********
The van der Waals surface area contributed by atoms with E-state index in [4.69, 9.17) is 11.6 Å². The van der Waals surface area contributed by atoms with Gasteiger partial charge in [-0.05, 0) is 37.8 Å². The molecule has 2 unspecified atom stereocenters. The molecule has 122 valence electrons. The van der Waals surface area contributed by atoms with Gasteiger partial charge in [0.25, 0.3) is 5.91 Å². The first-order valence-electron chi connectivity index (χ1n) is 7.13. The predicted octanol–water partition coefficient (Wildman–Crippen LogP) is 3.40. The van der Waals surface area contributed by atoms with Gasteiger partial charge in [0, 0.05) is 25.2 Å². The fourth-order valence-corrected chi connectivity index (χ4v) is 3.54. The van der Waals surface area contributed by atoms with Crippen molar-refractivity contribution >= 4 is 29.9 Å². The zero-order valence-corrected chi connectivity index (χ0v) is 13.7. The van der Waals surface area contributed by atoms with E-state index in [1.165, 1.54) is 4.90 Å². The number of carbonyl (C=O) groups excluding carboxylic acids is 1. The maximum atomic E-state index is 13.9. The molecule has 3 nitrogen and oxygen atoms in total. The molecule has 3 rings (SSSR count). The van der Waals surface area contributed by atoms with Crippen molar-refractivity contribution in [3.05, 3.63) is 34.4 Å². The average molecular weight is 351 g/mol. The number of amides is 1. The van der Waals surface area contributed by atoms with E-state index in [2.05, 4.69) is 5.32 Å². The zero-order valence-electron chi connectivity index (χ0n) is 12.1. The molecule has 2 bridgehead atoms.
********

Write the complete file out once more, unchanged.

The van der Waals surface area contributed by atoms with E-state index in [4.69, 9.17) is 11.6 Å². The van der Waals surface area contributed by atoms with Gasteiger partial charge in [-0.05, 0) is 37.8 Å². The molecule has 2 unspecified atom stereocenters. The molecule has 122 valence electrons. The van der Waals surface area contributed by atoms with Gasteiger partial charge in [0.25, 0.3) is 5.91 Å². The first-order valence-electron chi connectivity index (χ1n) is 7.13. The predicted octanol–water partition coefficient (Wildman–Crippen LogP) is 3.40. The van der Waals surface area contributed by atoms with Gasteiger partial charge in [0, 0.05) is 25.2 Å². The fourth-order valence-corrected chi connectivity index (χ4v) is 3.54. The van der Waals surface area contributed by atoms with Crippen molar-refractivity contribution >= 4 is 29.9 Å². The zero-order valence-corrected chi connectivity index (χ0v) is 13.7. The van der Waals surface area contributed by atoms with E-state index in [1.165, 1.54) is 4.90 Å². The number of carbonyl (C=O) groups excluding carboxylic acids is 1. The maximum atomic E-state index is 13.9. The molecule has 3 nitrogen and oxygen atoms in total. The molecule has 3 rings (SSSR count). The van der Waals surface area contributed by atoms with Crippen molar-refractivity contribution in [3.05, 3.63) is 34.4 Å². The average molecular weight is 351 g/mol. The number of amides is 1. The van der Waals surface area contributed by atoms with E-state index in [2.05, 4.69) is 5.32 Å². The zero-order valence-electron chi connectivity index (χ0n) is 12.1. The molecule has 2 bridgehead atoms.